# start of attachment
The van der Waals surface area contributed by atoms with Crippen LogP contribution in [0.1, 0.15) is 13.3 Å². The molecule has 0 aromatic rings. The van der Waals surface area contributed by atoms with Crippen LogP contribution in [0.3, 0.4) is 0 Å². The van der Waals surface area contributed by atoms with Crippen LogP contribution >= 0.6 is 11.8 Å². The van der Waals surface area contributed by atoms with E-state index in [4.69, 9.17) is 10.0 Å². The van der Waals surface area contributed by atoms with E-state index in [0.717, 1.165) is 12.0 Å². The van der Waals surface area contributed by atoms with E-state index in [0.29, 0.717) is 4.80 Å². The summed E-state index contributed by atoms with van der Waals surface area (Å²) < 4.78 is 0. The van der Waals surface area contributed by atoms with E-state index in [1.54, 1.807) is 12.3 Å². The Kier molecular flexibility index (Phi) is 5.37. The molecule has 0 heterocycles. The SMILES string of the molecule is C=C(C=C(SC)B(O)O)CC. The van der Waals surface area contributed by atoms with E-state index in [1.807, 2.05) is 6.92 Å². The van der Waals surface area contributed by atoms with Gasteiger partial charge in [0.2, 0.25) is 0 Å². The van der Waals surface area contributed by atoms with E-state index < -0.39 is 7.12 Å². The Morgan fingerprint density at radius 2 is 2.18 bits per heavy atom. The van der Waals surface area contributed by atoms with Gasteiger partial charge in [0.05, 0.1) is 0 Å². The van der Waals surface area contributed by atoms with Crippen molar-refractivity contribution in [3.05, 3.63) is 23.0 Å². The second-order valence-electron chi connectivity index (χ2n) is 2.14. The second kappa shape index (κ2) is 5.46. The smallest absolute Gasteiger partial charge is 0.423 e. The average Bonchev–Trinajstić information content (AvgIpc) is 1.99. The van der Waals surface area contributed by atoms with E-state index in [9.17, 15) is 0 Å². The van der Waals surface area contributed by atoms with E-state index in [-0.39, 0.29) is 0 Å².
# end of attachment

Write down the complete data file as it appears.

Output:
The van der Waals surface area contributed by atoms with Crippen LogP contribution in [0.1, 0.15) is 13.3 Å². The molecule has 0 aromatic rings. The van der Waals surface area contributed by atoms with Crippen LogP contribution in [0.3, 0.4) is 0 Å². The van der Waals surface area contributed by atoms with Crippen LogP contribution >= 0.6 is 11.8 Å². The van der Waals surface area contributed by atoms with E-state index in [4.69, 9.17) is 10.0 Å². The van der Waals surface area contributed by atoms with E-state index in [0.717, 1.165) is 12.0 Å². The van der Waals surface area contributed by atoms with E-state index in [0.29, 0.717) is 4.80 Å². The summed E-state index contributed by atoms with van der Waals surface area (Å²) < 4.78 is 0. The van der Waals surface area contributed by atoms with E-state index in [1.54, 1.807) is 12.3 Å². The Kier molecular flexibility index (Phi) is 5.37. The molecule has 0 heterocycles. The SMILES string of the molecule is C=C(C=C(SC)B(O)O)CC. The van der Waals surface area contributed by atoms with E-state index in [1.807, 2.05) is 6.92 Å². The van der Waals surface area contributed by atoms with Gasteiger partial charge in [0.2, 0.25) is 0 Å². The van der Waals surface area contributed by atoms with E-state index < -0.39 is 7.12 Å². The Morgan fingerprint density at radius 2 is 2.18 bits per heavy atom. The van der Waals surface area contributed by atoms with Gasteiger partial charge in [0.05, 0.1) is 0 Å². The van der Waals surface area contributed by atoms with Crippen molar-refractivity contribution in [3.05, 3.63) is 23.0 Å². The second-order valence-electron chi connectivity index (χ2n) is 2.14. The second kappa shape index (κ2) is 5.46. The smallest absolute Gasteiger partial charge is 0.423 e. The average Bonchev–Trinajstić information content (AvgIpc) is 1.99. The van der Waals surface area contributed by atoms with E-state index in [9.17, 15) is 0 Å². The van der Waals surface area contributed by atoms with E-state index in [-0.39, 0.29) is 0 Å².